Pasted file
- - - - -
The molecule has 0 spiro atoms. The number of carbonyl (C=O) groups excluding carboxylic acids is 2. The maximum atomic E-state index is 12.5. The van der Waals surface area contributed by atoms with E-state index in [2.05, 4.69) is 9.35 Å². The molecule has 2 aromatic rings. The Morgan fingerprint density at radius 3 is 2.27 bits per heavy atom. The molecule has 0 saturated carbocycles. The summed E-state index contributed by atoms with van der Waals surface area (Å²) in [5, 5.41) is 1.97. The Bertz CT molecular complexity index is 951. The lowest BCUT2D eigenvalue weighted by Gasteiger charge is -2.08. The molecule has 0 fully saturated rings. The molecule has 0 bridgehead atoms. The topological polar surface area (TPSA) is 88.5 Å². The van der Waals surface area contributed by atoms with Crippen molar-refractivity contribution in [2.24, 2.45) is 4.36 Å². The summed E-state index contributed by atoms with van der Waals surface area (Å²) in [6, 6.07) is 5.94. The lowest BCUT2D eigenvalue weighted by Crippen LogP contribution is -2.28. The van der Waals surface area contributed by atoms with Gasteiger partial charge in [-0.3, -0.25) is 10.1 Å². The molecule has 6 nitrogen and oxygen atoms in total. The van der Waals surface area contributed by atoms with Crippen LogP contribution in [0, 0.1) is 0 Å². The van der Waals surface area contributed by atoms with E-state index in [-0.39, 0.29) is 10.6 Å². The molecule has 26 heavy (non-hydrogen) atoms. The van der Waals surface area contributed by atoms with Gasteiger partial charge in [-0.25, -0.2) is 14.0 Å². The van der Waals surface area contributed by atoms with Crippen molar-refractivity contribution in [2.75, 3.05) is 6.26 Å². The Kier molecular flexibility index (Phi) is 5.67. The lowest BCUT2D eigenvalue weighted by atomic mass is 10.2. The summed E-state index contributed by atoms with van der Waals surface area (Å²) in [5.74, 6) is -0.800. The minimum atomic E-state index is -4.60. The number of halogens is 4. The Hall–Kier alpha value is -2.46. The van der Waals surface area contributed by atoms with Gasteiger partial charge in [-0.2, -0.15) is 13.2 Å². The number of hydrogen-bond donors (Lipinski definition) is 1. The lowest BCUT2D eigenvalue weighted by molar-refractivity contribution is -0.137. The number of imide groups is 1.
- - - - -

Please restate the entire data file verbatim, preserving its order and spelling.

The molecule has 0 spiro atoms. The number of carbonyl (C=O) groups excluding carboxylic acids is 2. The maximum atomic E-state index is 12.5. The van der Waals surface area contributed by atoms with E-state index in [2.05, 4.69) is 9.35 Å². The molecule has 2 aromatic rings. The Morgan fingerprint density at radius 3 is 2.27 bits per heavy atom. The molecule has 0 saturated carbocycles. The summed E-state index contributed by atoms with van der Waals surface area (Å²) in [5, 5.41) is 1.97. The Bertz CT molecular complexity index is 951. The lowest BCUT2D eigenvalue weighted by Gasteiger charge is -2.08. The molecule has 0 fully saturated rings. The molecule has 0 bridgehead atoms. The topological polar surface area (TPSA) is 88.5 Å². The van der Waals surface area contributed by atoms with Crippen molar-refractivity contribution in [2.24, 2.45) is 4.36 Å². The summed E-state index contributed by atoms with van der Waals surface area (Å²) in [6, 6.07) is 5.94. The lowest BCUT2D eigenvalue weighted by Crippen LogP contribution is -2.28. The van der Waals surface area contributed by atoms with Gasteiger partial charge in [-0.3, -0.25) is 10.1 Å². The molecule has 6 nitrogen and oxygen atoms in total. The van der Waals surface area contributed by atoms with Crippen LogP contribution in [0, 0.1) is 0 Å². The van der Waals surface area contributed by atoms with E-state index in [-0.39, 0.29) is 10.6 Å². The molecule has 26 heavy (non-hydrogen) atoms. The van der Waals surface area contributed by atoms with Gasteiger partial charge in [-0.25, -0.2) is 14.0 Å². The van der Waals surface area contributed by atoms with Crippen molar-refractivity contribution in [2.75, 3.05) is 6.26 Å². The Kier molecular flexibility index (Phi) is 5.67. The lowest BCUT2D eigenvalue weighted by atomic mass is 10.2. The summed E-state index contributed by atoms with van der Waals surface area (Å²) in [5.74, 6) is -0.800. The minimum atomic E-state index is -4.60. The number of halogens is 4. The Hall–Kier alpha value is -2.46. The van der Waals surface area contributed by atoms with Gasteiger partial charge in [-0.2, -0.15) is 13.2 Å². The number of hydrogen-bond donors (Lipinski definition) is 1. The lowest BCUT2D eigenvalue weighted by molar-refractivity contribution is -0.137. The number of imide groups is 1.